Custom products

Posted by Paul Haak on

Every once in a while the issue of how the mother company feels about custom products rises to the surface. Their official policies are vague and leave things up to interpretation of individual employees and those affected, these policies are stated in the “Fair Play” brochure. Statements from individual representatives vary in opinion and interpretation. The main argument against custom products is that the original blocks are copywrited. Here is what my research has shown:


1. Opinions and interpretations may vary but the action/inaction of the corporation determines the policy. 

A. Action/inaction: At officially sanctioned events sponsors and vendors who offer custom products are allowed to participate and contribute to the creativity of the hobby and sell their products.

B. Action/inaction: Allowance of the copywrited terms to be used throughout the internet. Specifically web domains, and companies selling custom products. 

C. Action/inaction: 100’s of companies that have sprung up over the past 20 years that have as a product line the copywrited item in question. (You can Insert a long list of companies and websites here)

D. The purpose of copywrite is to prevent copying of their product design. This is a separate issue from customizing products. This can be demonstrated by observing all the knockoff companies and how they slightly change the design to avoid violating this issue. Attempting to eliminate custom products is an overreach of copywrite.


2. Name one product that you can easily purchase in a retail environment in which the company who makes the item claims they still own the product after you have bought it. Then that company tells you what you can and cant do with that purchased item. I can’t think of any.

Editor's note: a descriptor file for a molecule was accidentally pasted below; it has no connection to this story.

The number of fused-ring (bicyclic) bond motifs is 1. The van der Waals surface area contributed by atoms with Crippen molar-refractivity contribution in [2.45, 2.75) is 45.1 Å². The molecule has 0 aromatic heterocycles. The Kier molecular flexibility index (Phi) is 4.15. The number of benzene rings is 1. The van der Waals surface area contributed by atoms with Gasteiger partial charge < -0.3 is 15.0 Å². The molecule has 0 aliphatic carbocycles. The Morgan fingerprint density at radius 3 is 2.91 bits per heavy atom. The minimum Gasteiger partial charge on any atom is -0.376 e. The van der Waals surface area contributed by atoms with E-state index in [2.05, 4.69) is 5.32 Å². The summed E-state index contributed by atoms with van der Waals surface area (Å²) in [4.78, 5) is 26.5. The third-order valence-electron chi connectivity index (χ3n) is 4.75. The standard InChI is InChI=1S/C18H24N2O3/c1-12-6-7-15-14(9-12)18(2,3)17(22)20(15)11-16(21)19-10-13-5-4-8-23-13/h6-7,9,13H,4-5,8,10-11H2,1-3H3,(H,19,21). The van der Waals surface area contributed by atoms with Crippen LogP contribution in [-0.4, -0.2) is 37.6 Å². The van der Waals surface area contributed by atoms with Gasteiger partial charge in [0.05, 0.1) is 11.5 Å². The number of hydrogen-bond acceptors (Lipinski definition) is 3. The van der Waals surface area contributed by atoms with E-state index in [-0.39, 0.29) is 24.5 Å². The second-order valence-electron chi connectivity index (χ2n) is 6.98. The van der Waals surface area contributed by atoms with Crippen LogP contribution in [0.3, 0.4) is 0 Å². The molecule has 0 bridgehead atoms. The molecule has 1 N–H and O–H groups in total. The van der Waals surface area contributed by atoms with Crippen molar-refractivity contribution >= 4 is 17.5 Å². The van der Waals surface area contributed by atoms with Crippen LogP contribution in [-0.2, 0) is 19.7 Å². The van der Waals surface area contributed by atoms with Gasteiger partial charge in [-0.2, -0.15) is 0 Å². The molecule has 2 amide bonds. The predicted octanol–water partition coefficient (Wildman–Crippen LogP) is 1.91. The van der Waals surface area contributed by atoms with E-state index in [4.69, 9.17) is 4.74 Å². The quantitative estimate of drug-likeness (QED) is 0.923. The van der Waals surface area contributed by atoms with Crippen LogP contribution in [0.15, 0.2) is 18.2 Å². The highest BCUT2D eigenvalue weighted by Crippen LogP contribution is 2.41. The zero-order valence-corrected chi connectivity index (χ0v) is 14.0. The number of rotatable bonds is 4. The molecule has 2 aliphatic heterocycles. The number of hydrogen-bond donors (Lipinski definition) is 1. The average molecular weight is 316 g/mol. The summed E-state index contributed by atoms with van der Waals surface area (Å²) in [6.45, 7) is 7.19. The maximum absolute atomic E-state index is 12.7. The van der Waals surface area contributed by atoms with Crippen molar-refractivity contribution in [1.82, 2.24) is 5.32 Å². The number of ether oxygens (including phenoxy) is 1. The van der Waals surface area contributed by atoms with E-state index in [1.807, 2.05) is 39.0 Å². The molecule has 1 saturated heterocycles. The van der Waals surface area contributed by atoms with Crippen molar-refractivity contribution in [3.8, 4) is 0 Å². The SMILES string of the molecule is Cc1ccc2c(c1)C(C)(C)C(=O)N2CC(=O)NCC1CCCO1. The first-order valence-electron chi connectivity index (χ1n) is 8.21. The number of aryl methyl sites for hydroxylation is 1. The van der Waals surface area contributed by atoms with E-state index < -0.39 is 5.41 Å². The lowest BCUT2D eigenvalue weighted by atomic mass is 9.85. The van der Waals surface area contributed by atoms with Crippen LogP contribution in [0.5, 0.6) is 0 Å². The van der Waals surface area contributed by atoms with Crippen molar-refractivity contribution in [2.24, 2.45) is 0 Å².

A. Example: An ambulance company buys a van from the manufacturer. The van is loaded with patents and copywrites. The company alters the van, upgrades the parts and features and sells the finished ambulance product for a profit. Does the van manufacturer say, “No, you can’t do that, thats our van you bought.” Absurd. 

B. The absurdity of this scenario is one reason I believe the company in question won’t take their dissatisfaction any further than firm warnings and pointing fingers, it just doesn’t make sense legally in an exchange of goods. 


3. The custom product market has tremendous benefits to mother company.

A. Free research and development of new characters, themes, accessories and products. I’ve seen several characters made that are remarkably similar to ones customizers have made. And not just characters but aftermarket accessories have been copied by the mother company as well. 

B. A more satisfied and widening market of adult collectors. These are individuals with expendable income.

C. Less desirable bricks are sold in bulk and turned into desirable items that enhance the hobby.

D. Mother company gets a cut of resold product now that they own BL, double dipping on profits of their own products.


In conclusion, statements by individuals will be made about custom products. However you may still attend an official conference or event and purchase custom items from third party vendors and you won’t be arrested. As a matter of fact, you will probably be asked where you got such a cool unique item. You may also search the internet for custom products using official terms, and you will find lots of stuff for sale. The custom product industry appreciates your support and will continue to improve, enhance and advance the market for these collectible products - and mother company will continue to benefit as well.


Leave a comment

Please note, comments must be approved before they are published